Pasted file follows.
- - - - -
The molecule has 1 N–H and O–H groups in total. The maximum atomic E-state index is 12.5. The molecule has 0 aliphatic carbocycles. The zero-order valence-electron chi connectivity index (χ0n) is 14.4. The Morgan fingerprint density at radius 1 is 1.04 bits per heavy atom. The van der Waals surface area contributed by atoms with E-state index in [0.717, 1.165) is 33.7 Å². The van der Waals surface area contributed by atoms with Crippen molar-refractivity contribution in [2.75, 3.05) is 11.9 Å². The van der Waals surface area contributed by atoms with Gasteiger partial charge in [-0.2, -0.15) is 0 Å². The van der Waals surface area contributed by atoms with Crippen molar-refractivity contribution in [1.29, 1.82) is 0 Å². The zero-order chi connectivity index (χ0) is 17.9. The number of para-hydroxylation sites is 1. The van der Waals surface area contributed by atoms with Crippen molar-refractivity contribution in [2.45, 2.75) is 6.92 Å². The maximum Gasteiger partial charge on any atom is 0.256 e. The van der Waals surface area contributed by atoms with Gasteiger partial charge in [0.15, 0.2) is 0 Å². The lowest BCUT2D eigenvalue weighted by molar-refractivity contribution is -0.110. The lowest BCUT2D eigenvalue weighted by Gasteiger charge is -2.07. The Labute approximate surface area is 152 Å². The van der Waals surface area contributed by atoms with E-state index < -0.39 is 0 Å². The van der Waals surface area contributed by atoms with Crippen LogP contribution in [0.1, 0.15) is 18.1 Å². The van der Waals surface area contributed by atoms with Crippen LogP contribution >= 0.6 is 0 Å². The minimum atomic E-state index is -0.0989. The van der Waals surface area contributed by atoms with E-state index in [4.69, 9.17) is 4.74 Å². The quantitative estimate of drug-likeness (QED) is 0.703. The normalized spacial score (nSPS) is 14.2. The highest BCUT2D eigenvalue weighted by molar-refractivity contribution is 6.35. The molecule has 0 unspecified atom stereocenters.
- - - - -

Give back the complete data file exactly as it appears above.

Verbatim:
The molecule has 1 N–H and O–H groups in total. The maximum atomic E-state index is 12.5. The molecule has 0 aliphatic carbocycles. The zero-order valence-electron chi connectivity index (χ0n) is 14.4. The Morgan fingerprint density at radius 1 is 1.04 bits per heavy atom. The van der Waals surface area contributed by atoms with E-state index in [0.717, 1.165) is 33.7 Å². The van der Waals surface area contributed by atoms with Crippen molar-refractivity contribution in [2.75, 3.05) is 11.9 Å². The van der Waals surface area contributed by atoms with Gasteiger partial charge in [-0.2, -0.15) is 0 Å². The van der Waals surface area contributed by atoms with Crippen molar-refractivity contribution in [1.29, 1.82) is 0 Å². The zero-order chi connectivity index (χ0) is 17.9. The number of para-hydroxylation sites is 1. The van der Waals surface area contributed by atoms with Crippen molar-refractivity contribution in [2.45, 2.75) is 6.92 Å². The maximum Gasteiger partial charge on any atom is 0.256 e. The van der Waals surface area contributed by atoms with Gasteiger partial charge in [0.15, 0.2) is 0 Å². The lowest BCUT2D eigenvalue weighted by molar-refractivity contribution is -0.110. The lowest BCUT2D eigenvalue weighted by Gasteiger charge is -2.07. The Labute approximate surface area is 152 Å². The van der Waals surface area contributed by atoms with E-state index < -0.39 is 0 Å². The van der Waals surface area contributed by atoms with Crippen LogP contribution in [0.1, 0.15) is 18.1 Å². The van der Waals surface area contributed by atoms with Crippen LogP contribution >= 0.6 is 0 Å². The minimum atomic E-state index is -0.0989. The van der Waals surface area contributed by atoms with E-state index in [4.69, 9.17) is 4.74 Å². The quantitative estimate of drug-likeness (QED) is 0.703. The normalized spacial score (nSPS) is 14.2. The highest BCUT2D eigenvalue weighted by molar-refractivity contribution is 6.35. The molecule has 0 unspecified atom stereocenters.